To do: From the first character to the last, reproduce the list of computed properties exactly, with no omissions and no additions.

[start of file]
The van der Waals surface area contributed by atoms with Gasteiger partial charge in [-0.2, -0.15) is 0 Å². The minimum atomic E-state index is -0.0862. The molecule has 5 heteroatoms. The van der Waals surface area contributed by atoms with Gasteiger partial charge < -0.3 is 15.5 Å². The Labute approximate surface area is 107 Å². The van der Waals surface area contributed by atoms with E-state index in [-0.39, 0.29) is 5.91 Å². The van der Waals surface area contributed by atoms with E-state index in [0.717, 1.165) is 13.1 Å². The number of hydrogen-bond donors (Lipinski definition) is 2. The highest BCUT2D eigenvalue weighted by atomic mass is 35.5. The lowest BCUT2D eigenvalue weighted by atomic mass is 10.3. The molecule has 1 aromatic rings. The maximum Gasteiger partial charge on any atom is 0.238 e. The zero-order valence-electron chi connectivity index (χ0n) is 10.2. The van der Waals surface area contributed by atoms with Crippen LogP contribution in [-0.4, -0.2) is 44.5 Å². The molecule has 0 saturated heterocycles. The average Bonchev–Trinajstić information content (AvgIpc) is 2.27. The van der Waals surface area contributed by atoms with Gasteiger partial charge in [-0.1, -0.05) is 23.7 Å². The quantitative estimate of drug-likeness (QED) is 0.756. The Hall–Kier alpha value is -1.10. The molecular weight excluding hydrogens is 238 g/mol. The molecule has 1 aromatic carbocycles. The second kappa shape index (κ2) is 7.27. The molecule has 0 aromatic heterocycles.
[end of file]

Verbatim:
The van der Waals surface area contributed by atoms with Gasteiger partial charge in [-0.2, -0.15) is 0 Å². The minimum atomic E-state index is -0.0862. The molecule has 5 heteroatoms. The van der Waals surface area contributed by atoms with Gasteiger partial charge < -0.3 is 15.5 Å². The Labute approximate surface area is 107 Å². The van der Waals surface area contributed by atoms with E-state index in [-0.39, 0.29) is 5.91 Å². The van der Waals surface area contributed by atoms with E-state index in [0.717, 1.165) is 13.1 Å². The number of hydrogen-bond donors (Lipinski definition) is 2. The highest BCUT2D eigenvalue weighted by atomic mass is 35.5. The lowest BCUT2D eigenvalue weighted by atomic mass is 10.3. The molecule has 1 aromatic rings. The maximum Gasteiger partial charge on any atom is 0.238 e. The zero-order valence-electron chi connectivity index (χ0n) is 10.2. The van der Waals surface area contributed by atoms with Crippen LogP contribution in [-0.4, -0.2) is 44.5 Å². The molecule has 0 saturated heterocycles. The average Bonchev–Trinajstić information content (AvgIpc) is 2.27. The van der Waals surface area contributed by atoms with Gasteiger partial charge in [-0.1, -0.05) is 23.7 Å². The quantitative estimate of drug-likeness (QED) is 0.756. The Hall–Kier alpha value is -1.10. The molecular weight excluding hydrogens is 238 g/mol. The molecule has 1 aromatic carbocycles. The second kappa shape index (κ2) is 7.27. The molecule has 0 aromatic heterocycles.